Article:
This project enhanced the conservation status and increased awareness of shrubland habitat-dependent Species of Greatest Conservation Need (SGCN) in Northeast Region, with a focus on the Appalachian Mountains. State Wildlife Action Plans in VA, MD, WV, PA and NY collectively identify 87 Species of Greatest Conservation Need (SGCN) that are dependent upon shrubland habitats in Bird Conservation Region 28 – Appalachian Mountains. Within the 87 shrubland dependent SGCN, there are 40 birds, 16 mammals, 16 amphibians/reptiles and 15 invertebrates identified. Shrubland habitats in BCR 28 have declined due to loss of land to development, maturation of successional habitats, suppression of natural disturbance, and lack of active management. To address the decline in shrubland habitat-dependent SGCN, this project was designed to increase the conservation status of shrubland habitats on public and private lands through the development of Best Management Practices (BMPs), establishment of BMP demonstration areas, monitoring of the response of selected shrubland species to habitat management, and outreach to public land managers and private landowners. Restoration of shrubland habitats depends on private landowner awareness of, knowledge of and interest in providing conservation benefits to the suite of species. Short-term conservation benefits to shrubland SGCN from this initiative arose from an increase in shrubland habitats. Long-term benefits will continue from successfully increasing the awareness of private landowners that the current and future actions they take on their land will determine if this suite of species remains imperiled.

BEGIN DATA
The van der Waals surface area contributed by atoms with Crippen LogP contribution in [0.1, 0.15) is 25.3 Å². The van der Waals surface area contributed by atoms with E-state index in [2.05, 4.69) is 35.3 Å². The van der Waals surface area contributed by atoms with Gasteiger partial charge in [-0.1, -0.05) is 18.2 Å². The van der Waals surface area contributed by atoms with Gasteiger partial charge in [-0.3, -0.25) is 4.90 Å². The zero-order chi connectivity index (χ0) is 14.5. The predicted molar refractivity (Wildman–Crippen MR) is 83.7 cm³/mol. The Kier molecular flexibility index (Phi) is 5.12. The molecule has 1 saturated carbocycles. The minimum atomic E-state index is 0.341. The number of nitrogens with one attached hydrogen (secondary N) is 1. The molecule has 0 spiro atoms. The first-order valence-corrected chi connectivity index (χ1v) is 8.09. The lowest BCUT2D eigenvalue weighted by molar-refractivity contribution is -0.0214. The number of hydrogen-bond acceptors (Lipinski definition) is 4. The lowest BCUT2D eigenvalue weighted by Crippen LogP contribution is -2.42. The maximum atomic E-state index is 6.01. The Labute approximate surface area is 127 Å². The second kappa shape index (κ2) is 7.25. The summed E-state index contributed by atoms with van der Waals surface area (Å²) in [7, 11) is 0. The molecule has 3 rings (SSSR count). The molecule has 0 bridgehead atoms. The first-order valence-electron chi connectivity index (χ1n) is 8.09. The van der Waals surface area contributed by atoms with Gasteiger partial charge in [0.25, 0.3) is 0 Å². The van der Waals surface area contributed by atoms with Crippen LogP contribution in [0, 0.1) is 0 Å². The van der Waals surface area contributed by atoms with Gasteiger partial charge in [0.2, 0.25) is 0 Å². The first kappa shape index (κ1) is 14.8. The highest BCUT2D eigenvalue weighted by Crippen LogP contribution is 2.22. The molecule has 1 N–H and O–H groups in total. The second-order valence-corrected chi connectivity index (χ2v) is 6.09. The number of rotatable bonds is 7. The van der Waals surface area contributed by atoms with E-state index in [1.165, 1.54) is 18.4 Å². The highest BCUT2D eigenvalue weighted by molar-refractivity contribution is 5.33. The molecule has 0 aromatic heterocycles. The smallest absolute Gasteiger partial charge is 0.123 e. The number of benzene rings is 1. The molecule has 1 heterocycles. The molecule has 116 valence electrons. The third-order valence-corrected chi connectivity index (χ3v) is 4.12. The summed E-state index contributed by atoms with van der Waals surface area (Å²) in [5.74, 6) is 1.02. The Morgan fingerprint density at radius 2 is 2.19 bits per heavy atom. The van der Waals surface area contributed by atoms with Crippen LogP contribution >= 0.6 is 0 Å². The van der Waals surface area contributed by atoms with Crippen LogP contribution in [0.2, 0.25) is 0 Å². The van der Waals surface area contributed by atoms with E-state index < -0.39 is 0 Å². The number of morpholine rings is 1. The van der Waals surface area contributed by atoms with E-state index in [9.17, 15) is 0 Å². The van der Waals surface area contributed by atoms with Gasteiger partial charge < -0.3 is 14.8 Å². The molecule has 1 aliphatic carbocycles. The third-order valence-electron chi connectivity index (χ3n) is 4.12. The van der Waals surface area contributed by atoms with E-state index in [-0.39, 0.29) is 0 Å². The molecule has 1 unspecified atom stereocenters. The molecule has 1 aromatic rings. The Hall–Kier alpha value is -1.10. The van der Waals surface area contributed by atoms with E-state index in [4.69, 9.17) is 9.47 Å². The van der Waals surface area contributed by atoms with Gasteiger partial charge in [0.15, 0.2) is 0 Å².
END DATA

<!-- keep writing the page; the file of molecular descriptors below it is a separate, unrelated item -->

Final products include the final report Implementing Bird Action Plans for Shrubland Dependents in the Northeast as well as the following publications, provided below: Implementing the American Woodcock Conservation Plan, American Woodcock Habitat: Best Management Practices for the Central Appalachian Mountains Region and Under Cover: Wildlife of Shrublands and Young Forest. A web site www.timberdoodle.org was developed and populated with documentation of BMPs, demonstration areas and opportunities for technical assistance.